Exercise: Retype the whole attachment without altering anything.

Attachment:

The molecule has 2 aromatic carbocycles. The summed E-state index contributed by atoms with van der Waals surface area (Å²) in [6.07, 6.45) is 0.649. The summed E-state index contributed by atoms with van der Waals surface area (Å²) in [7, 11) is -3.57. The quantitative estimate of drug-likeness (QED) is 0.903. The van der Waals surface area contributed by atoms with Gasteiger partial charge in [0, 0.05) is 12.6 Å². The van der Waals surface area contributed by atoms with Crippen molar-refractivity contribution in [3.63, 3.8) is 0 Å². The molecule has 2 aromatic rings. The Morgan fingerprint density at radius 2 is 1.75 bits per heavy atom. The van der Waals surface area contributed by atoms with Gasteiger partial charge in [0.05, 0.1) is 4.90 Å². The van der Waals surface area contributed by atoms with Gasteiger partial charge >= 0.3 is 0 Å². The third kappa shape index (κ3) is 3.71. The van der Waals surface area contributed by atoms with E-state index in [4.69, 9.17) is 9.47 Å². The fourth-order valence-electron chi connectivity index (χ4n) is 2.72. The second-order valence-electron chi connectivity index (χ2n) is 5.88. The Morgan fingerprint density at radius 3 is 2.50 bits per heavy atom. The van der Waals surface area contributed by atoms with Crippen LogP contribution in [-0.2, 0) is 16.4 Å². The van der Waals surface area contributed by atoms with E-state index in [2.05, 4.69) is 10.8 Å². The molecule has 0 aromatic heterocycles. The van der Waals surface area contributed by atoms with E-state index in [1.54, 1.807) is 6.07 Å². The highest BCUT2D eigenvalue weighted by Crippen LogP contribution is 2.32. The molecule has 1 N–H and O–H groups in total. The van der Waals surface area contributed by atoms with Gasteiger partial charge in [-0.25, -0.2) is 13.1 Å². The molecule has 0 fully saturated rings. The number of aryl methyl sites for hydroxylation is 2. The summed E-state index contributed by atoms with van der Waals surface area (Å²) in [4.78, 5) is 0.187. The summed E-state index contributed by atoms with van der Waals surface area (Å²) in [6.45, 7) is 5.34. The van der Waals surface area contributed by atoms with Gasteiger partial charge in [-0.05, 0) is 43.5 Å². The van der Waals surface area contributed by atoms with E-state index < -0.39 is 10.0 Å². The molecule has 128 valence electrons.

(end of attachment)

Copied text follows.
The molecule has 2 aromatic carbocycles. The summed E-state index contributed by atoms with van der Waals surface area (Å²) in [6.07, 6.45) is 0.649. The summed E-state index contributed by atoms with van der Waals surface area (Å²) in [7, 11) is -3.57. The quantitative estimate of drug-likeness (QED) is 0.903. The van der Waals surface area contributed by atoms with Gasteiger partial charge in [0, 0.05) is 12.6 Å². The van der Waals surface area contributed by atoms with Crippen molar-refractivity contribution in [3.63, 3.8) is 0 Å². The molecule has 2 aromatic rings. The Morgan fingerprint density at radius 2 is 1.75 bits per heavy atom. The van der Waals surface area contributed by atoms with Gasteiger partial charge in [0.05, 0.1) is 4.90 Å². The van der Waals surface area contributed by atoms with Gasteiger partial charge >= 0.3 is 0 Å². The third kappa shape index (κ3) is 3.71. The van der Waals surface area contributed by atoms with E-state index in [4.69, 9.17) is 9.47 Å². The fourth-order valence-electron chi connectivity index (χ4n) is 2.72. The second-order valence-electron chi connectivity index (χ2n) is 5.88. The Morgan fingerprint density at radius 3 is 2.50 bits per heavy atom. The van der Waals surface area contributed by atoms with Crippen LogP contribution in [-0.2, 0) is 16.4 Å². The van der Waals surface area contributed by atoms with E-state index in [2.05, 4.69) is 10.8 Å². The molecule has 0 aromatic heterocycles. The van der Waals surface area contributed by atoms with E-state index in [1.54, 1.807) is 6.07 Å². The highest BCUT2D eigenvalue weighted by Crippen LogP contribution is 2.32. The molecule has 1 N–H and O–H groups in total. The van der Waals surface area contributed by atoms with Gasteiger partial charge in [-0.25, -0.2) is 13.1 Å². The molecule has 0 fully saturated rings. The number of aryl methyl sites for hydroxylation is 2. The summed E-state index contributed by atoms with van der Waals surface area (Å²) in [4.78, 5) is 0.187. The summed E-state index contributed by atoms with van der Waals surface area (Å²) in [6.45, 7) is 5.34. The van der Waals surface area contributed by atoms with Gasteiger partial charge in [-0.05, 0) is 43.5 Å². The van der Waals surface area contributed by atoms with E-state index < -0.39 is 10.0 Å². The molecule has 128 valence electrons.